Have you ever asked yourself "How does geothermal heating work?" Here is a short article which gives an outline answer - without too many technical terms to confuse us!
There's also a brief look at the production of electricity from geothermal heat.
Geothermal heating in use in Iceland. You can just see the heating plant behind the steam from the heated pool.
- picture thanks to David.nikonvscanon on Flickr
Geothermal energy is energy from the earth’s own store of heat. It comes in many different guises, from energy held in the earth just below our feet, to energy from deep in the earth – even molten rock.
Geothermal energy is believed to be sustainable and clean and it generally does not result in much by way of transportation costs and the resulting emissions.
The most practical methods for ordinary householders involve tapping into the stored heat that exists in rocks and soil not far down below our homes. The extraordinary fact is that the ground just a few feet down maintains a fairly steady temperature of between 10 to 16 degrees Celsius (between 50 and 60 degrees Fahrenheit). This is true around the inhabited world. This heat can be extracted and used to heat or cool homes.
Of course, most people would be unhappy with a kitchen that had an ambient temperature of just 12°C! The geothermal heat is fed into a heat pump which carries the warmth to a heat exchanger. The heat exchanger then gives up the heat to a system of indoor ducts which release the warmed air into the house.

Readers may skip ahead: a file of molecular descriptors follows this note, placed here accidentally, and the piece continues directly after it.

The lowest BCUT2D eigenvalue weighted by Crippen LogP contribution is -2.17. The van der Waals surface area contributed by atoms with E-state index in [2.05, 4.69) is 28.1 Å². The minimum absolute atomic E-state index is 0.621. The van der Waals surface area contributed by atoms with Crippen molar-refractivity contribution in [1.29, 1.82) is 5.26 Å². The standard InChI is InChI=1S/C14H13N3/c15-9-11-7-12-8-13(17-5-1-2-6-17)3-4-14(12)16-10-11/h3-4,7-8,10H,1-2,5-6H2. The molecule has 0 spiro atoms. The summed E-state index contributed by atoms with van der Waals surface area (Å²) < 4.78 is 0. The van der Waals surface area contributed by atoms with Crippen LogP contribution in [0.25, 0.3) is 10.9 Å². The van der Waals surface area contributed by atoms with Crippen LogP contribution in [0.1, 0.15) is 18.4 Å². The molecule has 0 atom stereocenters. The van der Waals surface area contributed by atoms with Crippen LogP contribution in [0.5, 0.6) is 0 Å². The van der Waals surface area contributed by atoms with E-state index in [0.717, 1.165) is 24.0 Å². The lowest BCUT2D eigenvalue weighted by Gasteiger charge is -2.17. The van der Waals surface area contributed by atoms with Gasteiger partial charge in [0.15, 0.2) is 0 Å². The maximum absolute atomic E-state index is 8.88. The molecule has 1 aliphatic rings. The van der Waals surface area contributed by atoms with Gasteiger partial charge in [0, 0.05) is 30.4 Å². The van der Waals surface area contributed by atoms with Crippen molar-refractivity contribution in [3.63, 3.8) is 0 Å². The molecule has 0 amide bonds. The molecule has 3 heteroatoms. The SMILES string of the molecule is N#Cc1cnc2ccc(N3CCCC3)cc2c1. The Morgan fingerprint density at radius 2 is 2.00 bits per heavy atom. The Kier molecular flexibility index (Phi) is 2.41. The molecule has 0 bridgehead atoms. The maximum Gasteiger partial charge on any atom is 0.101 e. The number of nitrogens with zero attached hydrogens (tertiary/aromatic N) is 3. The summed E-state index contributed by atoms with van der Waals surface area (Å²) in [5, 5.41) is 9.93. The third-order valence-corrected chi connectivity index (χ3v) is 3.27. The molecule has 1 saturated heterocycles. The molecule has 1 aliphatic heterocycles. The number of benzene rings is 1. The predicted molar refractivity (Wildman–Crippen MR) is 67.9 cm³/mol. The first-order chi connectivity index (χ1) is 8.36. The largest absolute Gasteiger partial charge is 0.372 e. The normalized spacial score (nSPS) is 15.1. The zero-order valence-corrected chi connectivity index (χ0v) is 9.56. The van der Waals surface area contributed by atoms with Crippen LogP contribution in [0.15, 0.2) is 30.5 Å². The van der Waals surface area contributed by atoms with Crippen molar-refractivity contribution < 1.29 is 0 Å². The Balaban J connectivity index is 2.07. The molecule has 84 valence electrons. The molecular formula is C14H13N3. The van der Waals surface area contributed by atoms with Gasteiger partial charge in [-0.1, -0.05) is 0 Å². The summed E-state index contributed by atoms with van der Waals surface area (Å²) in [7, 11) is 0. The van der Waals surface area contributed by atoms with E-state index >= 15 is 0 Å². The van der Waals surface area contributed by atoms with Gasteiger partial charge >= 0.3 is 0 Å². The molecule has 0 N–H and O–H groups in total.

The neat thing about this is that in the summer when air temperatures can soar, the reverse process can ensure a cool and comfortable home.
Gethermal energy from the ground just below us is mainly exploited in two ways; closed loop and open loop systems.
Open loop systems rely on nearby groundwater (just below the surface) to supply the needed heat. This comes from the ambient temperature of the ground, which is reasonably stable all year around.
Open loop systems tend to be more suitable for larger buildings with heating and cooling demands of more than 100kW – usually offices and institutuions. The groundwater aquifers used for open loop systems need to be large enough to supply the demand – as well as other calls on their usage.
The British Geological Survey has produced maps and reports for areas of Britain, assessing the suitability for open loop systems.
Closed loop systems rely upon the temperature of the ground itself. Heat exchangers are placed in vertical bore holes or shallow horizontal trenches. Closed loop systems are more common in homes and smaller buildings. They tend to be relatively expensive to install compared to conventional systems.
How does geothermal heating work? In essence it can be very simple - if you are in the right place!
Hot springs have been in demand around the world for millennia, from pre-historic times. These natural springs occur where fissures in the earth’s crust give access to the hotter regions below the earth's crust. Such natural spas have been credited with explaining our love of hot bathing and have even used to explain our love of cooked foods; food brought into such an environment would undergo noticeable changes, akin to boiling or steaming.
Hot springs are great - if you are near them but most people are not.